Trading Andrew Miller might lend help to New York Yankees’ rotation, but at what cost to the bullpen?
You’ve got to love hot stove action.
Though the regular season is over and there won’t be any MLB action on the field for several months, the offseason rumors are running rampant. Some have teeth to it, some may not. It’s the time of year everything is discussed, and you never know where a simple gauging of player interest can lead.
If the Yankees trade Miller, they’re doing so, or at least were likely more inclined, after seeing the major haul in of prospects the San Diego Padres received at the hands of the Boston Red Sox for closer Craig Kimbrel.
Had one exec tell me this week he thinks Yankees “will move” Miller–for a big, Kimbrel-like package built around big-league ready starters
— Jayson Stark (@jaysonst) November 18, 2015
Whether or not the Yankees can find a trade partner who is willing to give up the haul required to move Miller is to-be-determined. When the Kansas City Royals made the World Series in 2014, the formula to their success centered heavily around their bullpen.
The Yankees approached 2015 with a similar monster of a pen, with Dellin Betances in the eighth and Miller taking the ball in the ninth — Betances led MLB relievers with 131 strikeouts and Miller ranked second in the AL with 100 in 2015.
In any scenario where Miller is not closing games for the Yanks, Betances slides into the ninth inning today and excels at it. Of course a trade of Miller opens the door to a pandora of opportunities, of whom New York could afford to sign or trade for.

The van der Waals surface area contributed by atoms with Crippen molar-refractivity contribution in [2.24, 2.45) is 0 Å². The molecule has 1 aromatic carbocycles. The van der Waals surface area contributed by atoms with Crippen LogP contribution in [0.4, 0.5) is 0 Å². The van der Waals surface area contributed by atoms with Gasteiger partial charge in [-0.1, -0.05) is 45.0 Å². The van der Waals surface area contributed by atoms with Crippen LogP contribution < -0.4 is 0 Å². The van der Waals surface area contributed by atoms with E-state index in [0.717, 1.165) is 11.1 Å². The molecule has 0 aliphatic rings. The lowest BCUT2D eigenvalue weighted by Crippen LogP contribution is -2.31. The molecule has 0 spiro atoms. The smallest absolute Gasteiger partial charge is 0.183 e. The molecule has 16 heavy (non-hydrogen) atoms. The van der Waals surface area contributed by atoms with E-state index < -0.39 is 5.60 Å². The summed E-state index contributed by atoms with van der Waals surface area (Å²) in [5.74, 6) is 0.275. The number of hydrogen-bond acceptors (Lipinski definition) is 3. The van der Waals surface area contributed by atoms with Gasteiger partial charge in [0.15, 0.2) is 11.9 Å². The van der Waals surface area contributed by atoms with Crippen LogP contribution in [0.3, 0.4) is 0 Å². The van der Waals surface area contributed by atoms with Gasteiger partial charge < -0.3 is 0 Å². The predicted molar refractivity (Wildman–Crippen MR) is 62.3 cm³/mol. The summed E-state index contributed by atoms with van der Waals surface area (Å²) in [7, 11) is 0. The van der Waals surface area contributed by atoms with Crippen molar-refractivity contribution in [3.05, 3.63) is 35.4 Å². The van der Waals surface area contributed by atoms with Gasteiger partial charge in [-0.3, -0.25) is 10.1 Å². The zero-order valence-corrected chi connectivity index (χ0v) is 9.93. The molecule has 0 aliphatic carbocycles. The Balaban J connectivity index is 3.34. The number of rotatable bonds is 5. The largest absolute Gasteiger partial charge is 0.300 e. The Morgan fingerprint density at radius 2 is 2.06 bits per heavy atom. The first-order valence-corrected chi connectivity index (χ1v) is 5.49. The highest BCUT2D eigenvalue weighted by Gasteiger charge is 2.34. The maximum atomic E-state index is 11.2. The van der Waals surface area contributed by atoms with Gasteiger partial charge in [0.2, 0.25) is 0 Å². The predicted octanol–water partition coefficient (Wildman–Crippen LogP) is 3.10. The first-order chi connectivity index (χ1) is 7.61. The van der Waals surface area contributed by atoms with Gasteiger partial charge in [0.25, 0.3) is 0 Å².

Miller signed a 4-year contract worth $36 million last winter, and is owed $27 million over the next three seasons. The 30-year-old AL Reliever of the Year filled in admirably in his first full-time shot as a closer, saving 36 games in 38 opportunities, and pitching to the tune of a 2.04 ERA.
Betances has the stuff to move into the ninth inning, but that doesn’t mean everyone else in the bullpen could necessarily move up and have that same success. Certain innings present different challenges. Sure, the name of the game is to get three outs, but preparing for one inning can be an adjustment to preparing for another.
Maybe Adam Warren pitches well in setup — if he’s not in the rotation — or maybe they acquire another veteran arm to shoulder some of the load.
Reliever Chasen Shreve was among the bright spots in the Yankees’ pen last season, pitching superbly for New York April through August, but hit the wall in September, where he gave up seven runs and had a suddenly alarming 11.12 ERA.
Betances also struggled at times down the stretch, walking 11 batters in September, and made four appearances in the month in which he walked two or more batters. However he did not allow a run in those situations.
Of course it’s easy to understand why the bullpen lost its edge a bit, as the Yankees’ pen ranked third in the American League in innings pitched (530.2) and, Betances particularly, led MLB relievers with 84.0 innings pitched. As a team, the Yankees ranked 21st among all MLB teams in innings pitched by their starters (927.0), and were 12th out of 15 AL teams.
Naturally, when your best relievers are heavily used, it speaks to the lack of quality innings coming out of the rotation.
So yes, a potential trade of Miller and bringing in ‘Big League ready arms’ is enticing — IF that possibility can become a reality. The salary relief is also worth noting.
However, at the expense of helping the rotation, at what price does that hurt the rest of the bullpen? Arguably the strength of the team in 2015 — Yankees’ bullpen led baseball in strikeouts (596) and was third in opponents batting average (.231) — New York doesn’t want to attempt to shore up one area by taking too much away from another.
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